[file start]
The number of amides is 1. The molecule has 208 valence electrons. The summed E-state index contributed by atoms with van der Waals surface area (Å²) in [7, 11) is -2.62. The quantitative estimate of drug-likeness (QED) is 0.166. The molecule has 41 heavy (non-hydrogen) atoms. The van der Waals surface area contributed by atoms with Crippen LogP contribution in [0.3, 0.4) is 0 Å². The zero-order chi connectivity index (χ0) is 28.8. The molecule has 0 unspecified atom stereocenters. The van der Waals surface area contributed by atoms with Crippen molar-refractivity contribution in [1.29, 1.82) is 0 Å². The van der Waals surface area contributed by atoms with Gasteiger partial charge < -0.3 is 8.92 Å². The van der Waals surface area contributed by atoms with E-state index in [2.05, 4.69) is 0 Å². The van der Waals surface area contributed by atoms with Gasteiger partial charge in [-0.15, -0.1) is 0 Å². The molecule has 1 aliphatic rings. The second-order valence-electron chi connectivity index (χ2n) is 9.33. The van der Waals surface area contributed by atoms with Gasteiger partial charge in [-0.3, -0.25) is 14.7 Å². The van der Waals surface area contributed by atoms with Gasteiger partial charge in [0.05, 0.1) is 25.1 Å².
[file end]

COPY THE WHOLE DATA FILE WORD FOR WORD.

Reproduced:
The number of amides is 1. The molecule has 208 valence electrons. The summed E-state index contributed by atoms with van der Waals surface area (Å²) in [7, 11) is -2.62. The quantitative estimate of drug-likeness (QED) is 0.166. The molecule has 41 heavy (non-hydrogen) atoms. The van der Waals surface area contributed by atoms with Crippen LogP contribution in [0.3, 0.4) is 0 Å². The zero-order chi connectivity index (χ0) is 28.8. The molecule has 0 unspecified atom stereocenters. The van der Waals surface area contributed by atoms with Crippen molar-refractivity contribution in [1.29, 1.82) is 0 Å². The van der Waals surface area contributed by atoms with Gasteiger partial charge < -0.3 is 8.92 Å². The van der Waals surface area contributed by atoms with E-state index in [2.05, 4.69) is 0 Å². The van der Waals surface area contributed by atoms with Gasteiger partial charge in [-0.15, -0.1) is 0 Å². The molecule has 1 aliphatic rings. The second-order valence-electron chi connectivity index (χ2n) is 9.33. The van der Waals surface area contributed by atoms with Gasteiger partial charge in [-0.3, -0.25) is 14.7 Å². The van der Waals surface area contributed by atoms with Gasteiger partial charge in [0.05, 0.1) is 25.1 Å².